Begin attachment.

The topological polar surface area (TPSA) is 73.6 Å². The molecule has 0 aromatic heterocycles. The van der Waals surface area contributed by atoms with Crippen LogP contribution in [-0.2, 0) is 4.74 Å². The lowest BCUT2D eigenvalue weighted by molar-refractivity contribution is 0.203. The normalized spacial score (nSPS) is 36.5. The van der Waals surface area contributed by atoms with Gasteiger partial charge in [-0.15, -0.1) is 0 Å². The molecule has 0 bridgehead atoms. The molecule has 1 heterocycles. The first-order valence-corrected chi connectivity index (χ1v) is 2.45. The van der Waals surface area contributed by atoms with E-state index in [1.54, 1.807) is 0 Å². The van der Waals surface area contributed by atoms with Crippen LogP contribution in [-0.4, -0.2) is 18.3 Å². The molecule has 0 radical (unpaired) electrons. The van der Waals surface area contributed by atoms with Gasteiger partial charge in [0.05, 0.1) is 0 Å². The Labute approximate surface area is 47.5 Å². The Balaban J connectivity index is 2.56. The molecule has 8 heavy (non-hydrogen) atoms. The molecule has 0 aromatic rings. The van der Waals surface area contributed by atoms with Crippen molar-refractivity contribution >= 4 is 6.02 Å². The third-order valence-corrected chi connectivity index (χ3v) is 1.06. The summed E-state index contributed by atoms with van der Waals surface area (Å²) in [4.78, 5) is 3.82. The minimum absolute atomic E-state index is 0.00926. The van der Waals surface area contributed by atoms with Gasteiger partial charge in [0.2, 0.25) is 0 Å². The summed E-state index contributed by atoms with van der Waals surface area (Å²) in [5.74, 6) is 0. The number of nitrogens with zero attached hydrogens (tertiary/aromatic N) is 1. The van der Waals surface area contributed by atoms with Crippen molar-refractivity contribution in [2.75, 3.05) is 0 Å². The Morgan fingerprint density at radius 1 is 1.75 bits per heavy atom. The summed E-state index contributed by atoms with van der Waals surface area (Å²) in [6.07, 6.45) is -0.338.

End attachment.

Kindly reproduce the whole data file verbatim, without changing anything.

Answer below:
The topological polar surface area (TPSA) is 73.6 Å². The molecule has 0 aromatic heterocycles. The van der Waals surface area contributed by atoms with Crippen LogP contribution in [-0.2, 0) is 4.74 Å². The lowest BCUT2D eigenvalue weighted by molar-refractivity contribution is 0.203. The normalized spacial score (nSPS) is 36.5. The van der Waals surface area contributed by atoms with Gasteiger partial charge in [-0.15, -0.1) is 0 Å². The molecule has 0 bridgehead atoms. The molecule has 1 heterocycles. The first-order valence-corrected chi connectivity index (χ1v) is 2.45. The van der Waals surface area contributed by atoms with E-state index in [1.54, 1.807) is 0 Å². The van der Waals surface area contributed by atoms with Crippen LogP contribution in [-0.4, -0.2) is 18.3 Å². The molecule has 0 radical (unpaired) electrons. The van der Waals surface area contributed by atoms with Gasteiger partial charge in [0.05, 0.1) is 0 Å². The Labute approximate surface area is 47.5 Å². The Balaban J connectivity index is 2.56. The molecule has 8 heavy (non-hydrogen) atoms. The molecule has 0 aromatic rings. The van der Waals surface area contributed by atoms with Crippen molar-refractivity contribution >= 4 is 6.02 Å². The third-order valence-corrected chi connectivity index (χ3v) is 1.06. The summed E-state index contributed by atoms with van der Waals surface area (Å²) in [4.78, 5) is 3.82. The minimum absolute atomic E-state index is 0.00926. The van der Waals surface area contributed by atoms with Gasteiger partial charge in [0.2, 0.25) is 0 Å². The summed E-state index contributed by atoms with van der Waals surface area (Å²) in [5.74, 6) is 0. The number of nitrogens with zero attached hydrogens (tertiary/aromatic N) is 1. The van der Waals surface area contributed by atoms with Crippen molar-refractivity contribution in [2.75, 3.05) is 0 Å². The Morgan fingerprint density at radius 1 is 1.75 bits per heavy atom. The summed E-state index contributed by atoms with van der Waals surface area (Å²) in [6.07, 6.45) is -0.338.